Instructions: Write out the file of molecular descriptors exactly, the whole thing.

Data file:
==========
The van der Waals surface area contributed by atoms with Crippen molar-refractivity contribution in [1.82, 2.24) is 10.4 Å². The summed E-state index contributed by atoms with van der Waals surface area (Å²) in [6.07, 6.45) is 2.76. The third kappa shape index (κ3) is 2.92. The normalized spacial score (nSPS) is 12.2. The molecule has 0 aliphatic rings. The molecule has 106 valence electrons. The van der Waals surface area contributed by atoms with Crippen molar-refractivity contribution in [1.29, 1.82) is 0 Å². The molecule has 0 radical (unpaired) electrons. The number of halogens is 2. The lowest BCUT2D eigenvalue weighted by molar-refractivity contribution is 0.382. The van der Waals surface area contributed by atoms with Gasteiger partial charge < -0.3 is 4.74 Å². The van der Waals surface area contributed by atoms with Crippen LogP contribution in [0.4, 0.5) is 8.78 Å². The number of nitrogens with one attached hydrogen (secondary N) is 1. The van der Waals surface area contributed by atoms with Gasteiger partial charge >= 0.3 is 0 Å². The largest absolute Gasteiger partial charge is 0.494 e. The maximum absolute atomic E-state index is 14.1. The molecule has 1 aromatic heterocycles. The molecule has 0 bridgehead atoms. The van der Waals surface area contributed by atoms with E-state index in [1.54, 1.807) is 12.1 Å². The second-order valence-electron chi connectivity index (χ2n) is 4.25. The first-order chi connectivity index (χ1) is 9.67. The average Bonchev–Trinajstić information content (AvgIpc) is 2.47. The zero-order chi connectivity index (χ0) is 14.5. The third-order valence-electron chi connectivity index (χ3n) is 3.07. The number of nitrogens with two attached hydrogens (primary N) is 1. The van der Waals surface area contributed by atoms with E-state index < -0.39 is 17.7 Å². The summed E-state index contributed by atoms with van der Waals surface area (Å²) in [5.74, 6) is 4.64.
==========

The van der Waals surface area contributed by atoms with Crippen molar-refractivity contribution in [1.82, 2.24) is 10.4 Å². The summed E-state index contributed by atoms with van der Waals surface area (Å²) in [6.07, 6.45) is 2.76. The third kappa shape index (κ3) is 2.92. The normalized spacial score (nSPS) is 12.2. The molecule has 0 aliphatic rings. The molecule has 106 valence electrons. The van der Waals surface area contributed by atoms with Crippen molar-refractivity contribution in [1.29, 1.82) is 0 Å². The molecule has 0 radical (unpaired) electrons. The number of halogens is 2. The lowest BCUT2D eigenvalue weighted by molar-refractivity contribution is 0.382. The van der Waals surface area contributed by atoms with Gasteiger partial charge < -0.3 is 4.74 Å². The van der Waals surface area contributed by atoms with Crippen LogP contribution in [0.4, 0.5) is 8.78 Å². The number of nitrogens with one attached hydrogen (secondary N) is 1. The van der Waals surface area contributed by atoms with Gasteiger partial charge >= 0.3 is 0 Å². The largest absolute Gasteiger partial charge is 0.494 e. The maximum absolute atomic E-state index is 14.1. The molecule has 1 aromatic heterocycles. The molecule has 0 bridgehead atoms. The van der Waals surface area contributed by atoms with E-state index in [1.54, 1.807) is 12.1 Å². The second-order valence-electron chi connectivity index (χ2n) is 4.25. The first-order chi connectivity index (χ1) is 9.67. The average Bonchev–Trinajstić information content (AvgIpc) is 2.47. The zero-order chi connectivity index (χ0) is 14.5. The third-order valence-electron chi connectivity index (χ3n) is 3.07. The number of nitrogens with two attached hydrogens (primary N) is 1. The van der Waals surface area contributed by atoms with E-state index < -0.39 is 17.7 Å². The summed E-state index contributed by atoms with van der Waals surface area (Å²) in [5.74, 6) is 4.64.